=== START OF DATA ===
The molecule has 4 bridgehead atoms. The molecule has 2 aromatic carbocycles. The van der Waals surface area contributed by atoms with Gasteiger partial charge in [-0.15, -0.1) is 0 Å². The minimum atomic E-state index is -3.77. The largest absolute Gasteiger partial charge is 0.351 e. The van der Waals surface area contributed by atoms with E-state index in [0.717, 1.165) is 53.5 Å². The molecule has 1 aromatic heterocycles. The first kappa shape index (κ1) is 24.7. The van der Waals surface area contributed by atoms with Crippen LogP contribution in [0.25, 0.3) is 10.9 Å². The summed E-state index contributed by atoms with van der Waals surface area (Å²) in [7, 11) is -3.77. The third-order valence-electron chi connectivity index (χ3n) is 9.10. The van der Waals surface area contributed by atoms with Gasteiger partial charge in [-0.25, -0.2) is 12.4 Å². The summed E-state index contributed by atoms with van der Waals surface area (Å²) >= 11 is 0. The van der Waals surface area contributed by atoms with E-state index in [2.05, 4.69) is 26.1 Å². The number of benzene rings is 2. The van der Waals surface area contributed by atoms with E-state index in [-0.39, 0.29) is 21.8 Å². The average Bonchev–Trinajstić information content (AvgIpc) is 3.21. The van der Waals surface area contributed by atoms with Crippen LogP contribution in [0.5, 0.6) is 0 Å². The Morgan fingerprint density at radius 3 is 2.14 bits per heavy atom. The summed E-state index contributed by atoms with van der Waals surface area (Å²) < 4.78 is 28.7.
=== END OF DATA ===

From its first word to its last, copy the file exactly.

The molecule has 4 bridgehead atoms. The molecule has 2 aromatic carbocycles. The van der Waals surface area contributed by atoms with Gasteiger partial charge in [-0.15, -0.1) is 0 Å². The minimum atomic E-state index is -3.77. The largest absolute Gasteiger partial charge is 0.351 e. The van der Waals surface area contributed by atoms with E-state index in [0.717, 1.165) is 53.5 Å². The molecule has 1 aromatic heterocycles. The first kappa shape index (κ1) is 24.7. The van der Waals surface area contributed by atoms with Crippen LogP contribution in [0.25, 0.3) is 10.9 Å². The summed E-state index contributed by atoms with van der Waals surface area (Å²) in [7, 11) is -3.77. The third-order valence-electron chi connectivity index (χ3n) is 9.10. The van der Waals surface area contributed by atoms with Gasteiger partial charge in [-0.25, -0.2) is 12.4 Å². The summed E-state index contributed by atoms with van der Waals surface area (Å²) >= 11 is 0. The van der Waals surface area contributed by atoms with E-state index in [2.05, 4.69) is 26.1 Å². The number of benzene rings is 2. The van der Waals surface area contributed by atoms with E-state index in [-0.39, 0.29) is 21.8 Å². The average Bonchev–Trinajstić information content (AvgIpc) is 3.21. The van der Waals surface area contributed by atoms with Crippen LogP contribution in [0.5, 0.6) is 0 Å². The Morgan fingerprint density at radius 3 is 2.14 bits per heavy atom. The summed E-state index contributed by atoms with van der Waals surface area (Å²) < 4.78 is 28.7.